• We are sorry, but NCBI web applications do not support your browser and may not function properly. More information
Logo of annfammedLink to Publisher's site
Ann Fam Med. Jul 2005; 3(Suppl 2): s4–s11.
PMCID: PMC1466978

Prescription for Health: Changing Primary Care Practice to Foster Healthy Behaviors


PURPOSE The leading causes of premature death in the United States are linked to 4 behaviors: smoking, unhealthy diet, physical inactivity, and risky alcohol use. We report lessons from 17 exploratory projects funded under Prescription for Health that tested the feasibility of innovative behavior change strategies for at least 2 of these behaviors in primary care practices.

METHODS Seventeen practice-based research networks (PBRNs) implemented and evaluated tools, cues, and techniques in 120 family medicine, internal medicine, pediatric, and nursing practices across an ethnically diverse sample of adults, children, and adolescents in rural and urban settings. We reviewed progress reports and notes from site visits and 3 meetings to generate overarching lessons.

RESULTS PBRNs successfully implemented their projects in diverse practices despite reported logistical challenges and practice constraints. The networks showed that distributing the effort across the care team and throughout the practice and community is possible. Although each behavior required specific attention, each did not require its own separate staff and system. Three models emerged as helpful guides for the comprehensive redesign of health behavior counseling, but they require adaptation for use in real-world primary care settings. Traditional methods of collaboration yielded mixed results, making obvious a need for dedicated collaboration funds and a better framework to identify and align high-yield opportunities.

CONCLUSIONS These projects confirm the feasibility of health behavior counseling in primary care practice. They also highlight the need for substantive practice redesign, and the value of models and frameworks to guide redesign and collaborative efforts.

Keywords: Health behavior change, counseling, health behavior, practice change, primary care redesign, practice-based research network, behavioral/psychosocial, health promotion/disease prevention


The most common causes of disease, disability, premature death, and health care burden in the United States can be directly attributed to 4 health risk behaviors: smoking tobacco, risky use of alcohol, unhealthy diet, and physical inactivity.1,2 An estimated 77% of adults are inactive, 58% are overweight, 23% smoke, and 11% engage in risky drinking.3 Consistent evidence indicates that these behavioral risk factors present in clusters in individuals and populations,47 and although considerable progress has been made to address these behaviors one at a time,812 large gaps remain in the delivery of proven single-behavior interventions814 and in the development of effective strategies for addressing these multiple behaviors simultaneously.15 Parallel to these urgent problems is a failing health care system that falls short of providing the type of health care that people need, want, and deserve.16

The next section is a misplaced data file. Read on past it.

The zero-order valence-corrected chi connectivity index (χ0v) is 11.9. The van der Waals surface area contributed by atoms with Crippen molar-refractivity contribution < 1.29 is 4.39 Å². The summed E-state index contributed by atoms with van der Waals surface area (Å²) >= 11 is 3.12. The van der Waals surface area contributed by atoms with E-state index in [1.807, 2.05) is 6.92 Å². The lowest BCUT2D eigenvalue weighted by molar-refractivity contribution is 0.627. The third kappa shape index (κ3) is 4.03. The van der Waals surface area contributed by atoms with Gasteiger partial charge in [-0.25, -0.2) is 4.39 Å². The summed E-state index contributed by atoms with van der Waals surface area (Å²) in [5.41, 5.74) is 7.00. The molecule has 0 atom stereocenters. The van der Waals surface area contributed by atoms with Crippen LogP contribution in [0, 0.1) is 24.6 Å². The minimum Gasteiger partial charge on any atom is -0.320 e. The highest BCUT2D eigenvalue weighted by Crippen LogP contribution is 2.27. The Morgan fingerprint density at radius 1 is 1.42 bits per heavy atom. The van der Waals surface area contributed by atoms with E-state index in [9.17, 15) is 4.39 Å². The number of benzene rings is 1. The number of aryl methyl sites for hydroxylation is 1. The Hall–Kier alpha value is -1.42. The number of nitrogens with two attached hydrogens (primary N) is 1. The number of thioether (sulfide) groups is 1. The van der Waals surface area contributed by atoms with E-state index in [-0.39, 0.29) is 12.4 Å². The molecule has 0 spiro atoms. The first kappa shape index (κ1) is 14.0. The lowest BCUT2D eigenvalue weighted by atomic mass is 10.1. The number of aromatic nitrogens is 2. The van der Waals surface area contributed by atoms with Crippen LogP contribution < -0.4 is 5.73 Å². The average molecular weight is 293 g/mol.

In the United States more people see primary care clinicians than any other part of the health care system.17 These clinicians confront practice conditions wherein patients’ immediate needs demand attention, and they often lack the time, skills, resources, practical tools, and reimbursement systems to counsel patients toward sustainable health behavior change.18,19

The call to redesign health care overall and primary care in particular stresses patient-centered, integrated care across clinical practice, the community, and the health care system.16 A new model of primary care practice requires comprehensive redesign to meet a full range of patient needs, including health behavior counseling. This new model of practice requires multidisciplinary care teams, shared decision making, access to services beyond clinic walls, and electronic information systems designed to support clinicians and patients.2023

A series of studies conducted by the Center for the Advancement of Health found that even in the absence of an integrated health care system, great opportunity to influence personal health choices exists untapped in the nation’s primary care offices.19 Millions of people identify these primary care clinicians as their usual source of care,24 value their advice, and are motivated to act on that advice.17,19

Recognizing that primary care practices could have considerable impact on health-related behaviors, the Robert Wood Johnson Foundation (RWJF)25 organized a national invitational meeting of practice-based research network (PBRN) leaders, practicing clinicians, practice staff members, and community partners, along with leading researchers in health behavior change, chronic illness care, and practice change. This conference engaged the perspectives of the potential participants to inform the design of a new research initiative and identified the potential of community-practice partnerships18 and the need to reconcile idealized models of health promotion and the realities of most practices.

Prescription for Health: Promoting Healthy Behaviors in Primary Care Research Networks26 is a national RWJF initiative that unites these developments into a $9 million, 5-year program. The program aims to identify, test, and evaluate practical, evidence-based tools, cues, and techniques to improve the delivery and effectiveness of health behavior change strategies in routine primary care practice. It focuses on 4 leading health risk behaviors associated with premature death: smoking tobacco, risky drinking, unhealthy diet, and physical inactivity. In its first phase of funding (Round 1), Prescription for Health funded 17 exploratory projects that tested the feasibility of incorporating innovative behavior change strategies in primary care practices. In this article, we report findings from Round 1, which began in July 2003 and concluded in October 2004.